16 October 2013

Power Postures

I focus a lot on posture during my martial arts training and teaching. Taekwon-Do, like Aikido, is very much an upright martial art that puts premium emphasis on good posture. This has primarily to do with Taekwon-Do's focus on balance and power.

I remember very clearly one of my first lessons I had with Master Kim Jong Su. Because I know that I often slack in my posture, especially when I'm tired, I tried hard to keep a good upright posture, yet Master Kim was not satisfied with me just standing nice and straight. "Push out your chest," he said, "look strong, look good". For him it was not merely about standing straight for the sake of good balance, but also looking proud and strong. Keeping in mind that Taekwon-Do's roots are in the Korean military, standing proud and strong makes a lot of sense; imagine soldiers standing on the parade grounds.

Super heroes standing in "Power Postures"

Watching the video below reminded me again of this lesson with Master Kim. In the video Amy Cuddy discusses the physiological effects that "power postures" have on a person. They had people stand in certain postures for two minutes and tested their hormone levels before and after. They found that people who stood in "power postures", for instance standing proudly with your chest out and hands on the hips like Superman or Wonder Woman or standing with your arms raised up in victory - had increased testosterone (the hormone associated with strength, confidence and competitiveness) and decreased cortisone (the hormone associated with stress). In other words, by standing in a "power posture" you literally change your own physiology, becoming more confident, yet calm in a stressful situation. This will not only improve your daily life and interactions with other people (even doing better at job interviews), but may also be advantageous to a combat situation.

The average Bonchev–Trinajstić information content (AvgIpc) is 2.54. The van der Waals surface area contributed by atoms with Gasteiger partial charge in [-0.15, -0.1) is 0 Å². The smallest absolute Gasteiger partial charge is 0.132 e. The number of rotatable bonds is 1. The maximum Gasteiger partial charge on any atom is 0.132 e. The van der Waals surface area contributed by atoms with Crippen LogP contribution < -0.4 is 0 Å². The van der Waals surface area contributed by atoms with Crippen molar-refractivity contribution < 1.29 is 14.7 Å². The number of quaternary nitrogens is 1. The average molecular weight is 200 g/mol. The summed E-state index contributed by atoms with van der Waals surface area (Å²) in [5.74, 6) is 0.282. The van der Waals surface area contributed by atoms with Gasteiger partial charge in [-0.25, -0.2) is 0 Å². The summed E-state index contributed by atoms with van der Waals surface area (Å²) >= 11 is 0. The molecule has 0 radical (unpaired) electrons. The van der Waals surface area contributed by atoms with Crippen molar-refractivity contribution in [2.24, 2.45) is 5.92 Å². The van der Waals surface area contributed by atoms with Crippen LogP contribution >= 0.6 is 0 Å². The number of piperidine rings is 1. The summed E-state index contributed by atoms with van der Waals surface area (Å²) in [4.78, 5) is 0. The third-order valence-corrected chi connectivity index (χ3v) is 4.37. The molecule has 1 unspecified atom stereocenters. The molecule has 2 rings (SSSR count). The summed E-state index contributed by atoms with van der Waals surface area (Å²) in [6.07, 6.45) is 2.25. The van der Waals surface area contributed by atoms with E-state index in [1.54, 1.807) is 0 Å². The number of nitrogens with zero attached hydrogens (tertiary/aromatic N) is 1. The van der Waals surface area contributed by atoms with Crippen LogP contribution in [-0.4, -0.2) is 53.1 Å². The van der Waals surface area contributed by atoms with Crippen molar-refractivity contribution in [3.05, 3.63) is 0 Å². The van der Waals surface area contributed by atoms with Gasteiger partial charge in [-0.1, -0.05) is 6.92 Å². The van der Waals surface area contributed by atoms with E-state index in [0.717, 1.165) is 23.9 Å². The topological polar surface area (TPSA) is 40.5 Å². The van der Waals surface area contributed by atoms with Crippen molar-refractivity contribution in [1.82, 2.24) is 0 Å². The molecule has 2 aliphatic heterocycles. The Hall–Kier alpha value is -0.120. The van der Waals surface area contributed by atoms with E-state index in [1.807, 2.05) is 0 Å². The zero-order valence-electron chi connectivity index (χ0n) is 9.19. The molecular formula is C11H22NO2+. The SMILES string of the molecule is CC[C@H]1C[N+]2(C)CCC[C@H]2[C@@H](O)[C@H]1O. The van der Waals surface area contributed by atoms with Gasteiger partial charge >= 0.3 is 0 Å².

ITF Taekwon-Do is constructed almost exclusively of upright postures, most of which can be described as "power postures". My suggestion, as conveyed by Master Kim to me, is that when you train Taekwon-Do, don't merely focus on having good upright posture, but deliberately focus on having "power postures". Expand you chest, let your back smile broadly, and look the world straight in the eye. In every stance, pose and posture, be a super hero. After all, when you recite the Taekwon-Do Oath, you are in fact reflecting the motto of a super hero when you say: "I shall be a champion of freedom and justice. I shall help build a more peaceful world." Now stand like you mean it.

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